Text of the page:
“You may want to review your procedures, guidance and other support you have for your staff and your clients and ensure you know how to support an individual who may exceed their transfer balance cap.”
Although what APRA funds need to be aware of will generally apply to SMSFs, Ms Morgan said SMSF professionals will need to consider the special risks indexation poses.
“To help you manage these, we are encouraging you to report all events which occur up to and on 30 June 2021 to us as soon as possible,” Ms Morgan said.
“You may also see impacts from some TBAR reporting myths and misunderstandings which may mean we don’t have a full and proper understanding of your members’ transfer balance account at the time of indexation.
“To help you manage these, we encourage you to ensure that you understand your TBAR obligations and can confidently use any reporting solutions that your practice uses.”
CASE STUDY: Being aware of unique risk scenarios
The ATO stated that there will be a variety of risk scenarios to be aware of, with the need for SMSFs to better prepare for pending reversionary credits that may impact clients.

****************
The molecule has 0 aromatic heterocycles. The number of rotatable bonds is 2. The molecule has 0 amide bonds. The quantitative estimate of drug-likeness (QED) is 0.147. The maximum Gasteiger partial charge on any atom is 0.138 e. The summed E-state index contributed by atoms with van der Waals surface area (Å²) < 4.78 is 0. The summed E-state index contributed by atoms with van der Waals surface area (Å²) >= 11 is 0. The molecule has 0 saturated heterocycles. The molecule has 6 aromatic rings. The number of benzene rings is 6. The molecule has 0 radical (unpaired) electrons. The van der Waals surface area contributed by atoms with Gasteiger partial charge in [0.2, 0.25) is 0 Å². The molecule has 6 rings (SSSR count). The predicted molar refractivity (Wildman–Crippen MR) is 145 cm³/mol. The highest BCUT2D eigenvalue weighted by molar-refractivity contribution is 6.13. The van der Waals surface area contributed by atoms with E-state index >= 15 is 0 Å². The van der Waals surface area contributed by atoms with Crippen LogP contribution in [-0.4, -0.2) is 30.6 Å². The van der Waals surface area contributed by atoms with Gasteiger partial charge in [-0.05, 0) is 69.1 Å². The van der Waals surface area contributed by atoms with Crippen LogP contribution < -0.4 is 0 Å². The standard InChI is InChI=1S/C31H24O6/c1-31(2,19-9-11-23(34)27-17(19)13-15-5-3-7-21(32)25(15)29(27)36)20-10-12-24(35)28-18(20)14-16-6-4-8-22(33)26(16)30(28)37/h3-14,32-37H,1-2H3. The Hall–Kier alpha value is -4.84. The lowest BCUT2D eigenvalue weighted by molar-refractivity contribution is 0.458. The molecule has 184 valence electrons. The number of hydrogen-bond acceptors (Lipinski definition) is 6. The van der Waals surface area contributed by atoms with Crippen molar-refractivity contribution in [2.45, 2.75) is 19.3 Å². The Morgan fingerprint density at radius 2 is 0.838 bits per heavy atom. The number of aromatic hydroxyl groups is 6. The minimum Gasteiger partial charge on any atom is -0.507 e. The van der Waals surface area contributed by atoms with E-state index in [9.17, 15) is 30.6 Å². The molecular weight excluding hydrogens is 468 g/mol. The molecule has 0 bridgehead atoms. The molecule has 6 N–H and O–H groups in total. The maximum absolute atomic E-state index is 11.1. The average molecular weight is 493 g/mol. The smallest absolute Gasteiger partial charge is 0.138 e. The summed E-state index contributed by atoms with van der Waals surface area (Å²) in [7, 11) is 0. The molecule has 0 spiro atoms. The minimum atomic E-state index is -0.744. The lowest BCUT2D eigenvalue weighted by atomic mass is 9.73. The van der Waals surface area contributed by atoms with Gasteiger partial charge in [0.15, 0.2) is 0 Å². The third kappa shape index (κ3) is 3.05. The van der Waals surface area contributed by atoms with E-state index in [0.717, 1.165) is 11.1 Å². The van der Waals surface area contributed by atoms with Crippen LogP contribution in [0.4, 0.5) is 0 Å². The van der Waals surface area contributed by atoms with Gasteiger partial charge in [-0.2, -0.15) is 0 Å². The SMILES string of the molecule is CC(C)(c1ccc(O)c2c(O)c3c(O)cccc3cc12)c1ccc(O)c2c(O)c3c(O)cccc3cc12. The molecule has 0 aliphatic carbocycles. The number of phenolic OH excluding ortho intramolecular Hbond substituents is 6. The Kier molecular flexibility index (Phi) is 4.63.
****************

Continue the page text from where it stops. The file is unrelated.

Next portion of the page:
In a case study provided, on 1 July 2019, Rowan started a pension valued at $960,000. During March 2021, the $440,000 credit arising from the reversionary income stream Rowan has been receiving since the death of his spouse is applied to Rowan’s transfer balance account.
“The highest-ever balance of Rowan’s transfer balance account before 1 July 2021 is $1.4 million and his personal transfer balance cap from 1 July 2021 will be $1.613 million,” Ms Morgan explained.
“Rowan does not check his transfer balance account and forgets this credit will be applied to his transfer balance account when planning his affairs.
“Rowan calculates that his transfer balance cap from 1 July 2021 will be $1.64 million and, based on this, arranges to start a new pension on 1 July 2021 valued at $680 000.”
Ms Morgan said when Rowan’s SMSF reports the credit for his new pension to the ATO on the 28th of October, it is determined that the balance of Rowan’s transfer balance account on 1 July 2021 is $2.08 million and Rowan has exceeded his $1.613 million transfer balance cap by $467,000.
“Rowan will need to commute the excess plus the earnings which occurred between 1 July 2021 and whenever we make the determination and pay excess transfer balance tax on the earnings which occurred between 1 July 2021 and the day the excess is rectified,” she said.
Deeper consequences for funds falling behind in reporting obligation